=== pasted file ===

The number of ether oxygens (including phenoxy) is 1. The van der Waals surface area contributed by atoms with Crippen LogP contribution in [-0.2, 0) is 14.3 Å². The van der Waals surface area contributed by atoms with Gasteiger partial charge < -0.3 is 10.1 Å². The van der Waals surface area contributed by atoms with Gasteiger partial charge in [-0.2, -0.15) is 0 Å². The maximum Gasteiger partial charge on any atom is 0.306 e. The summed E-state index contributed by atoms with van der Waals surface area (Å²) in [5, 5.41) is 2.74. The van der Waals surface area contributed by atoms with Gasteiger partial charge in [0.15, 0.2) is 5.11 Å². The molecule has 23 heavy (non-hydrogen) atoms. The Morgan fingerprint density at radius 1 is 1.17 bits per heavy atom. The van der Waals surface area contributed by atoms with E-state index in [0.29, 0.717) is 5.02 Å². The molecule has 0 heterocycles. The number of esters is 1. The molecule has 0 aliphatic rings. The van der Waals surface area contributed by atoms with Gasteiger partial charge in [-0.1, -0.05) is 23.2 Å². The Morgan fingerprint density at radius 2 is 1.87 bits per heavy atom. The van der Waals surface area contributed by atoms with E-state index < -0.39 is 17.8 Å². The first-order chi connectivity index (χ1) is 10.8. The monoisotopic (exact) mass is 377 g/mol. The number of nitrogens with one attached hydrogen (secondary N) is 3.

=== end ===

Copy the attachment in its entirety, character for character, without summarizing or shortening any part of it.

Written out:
The number of ether oxygens (including phenoxy) is 1. The van der Waals surface area contributed by atoms with Crippen LogP contribution in [-0.2, 0) is 14.3 Å². The van der Waals surface area contributed by atoms with Gasteiger partial charge < -0.3 is 10.1 Å². The van der Waals surface area contributed by atoms with Gasteiger partial charge in [-0.2, -0.15) is 0 Å². The maximum Gasteiger partial charge on any atom is 0.306 e. The summed E-state index contributed by atoms with van der Waals surface area (Å²) in [5, 5.41) is 2.74. The van der Waals surface area contributed by atoms with Gasteiger partial charge in [0.15, 0.2) is 5.11 Å². The molecule has 23 heavy (non-hydrogen) atoms. The Morgan fingerprint density at radius 1 is 1.17 bits per heavy atom. The van der Waals surface area contributed by atoms with E-state index in [0.29, 0.717) is 5.02 Å². The molecule has 0 heterocycles. The number of esters is 1. The molecule has 0 aliphatic rings. The van der Waals surface area contributed by atoms with Gasteiger partial charge in [-0.1, -0.05) is 23.2 Å². The Morgan fingerprint density at radius 2 is 1.87 bits per heavy atom. The van der Waals surface area contributed by atoms with E-state index < -0.39 is 17.8 Å². The first-order chi connectivity index (χ1) is 10.8. The monoisotopic (exact) mass is 377 g/mol. The number of nitrogens with one attached hydrogen (secondary N) is 3.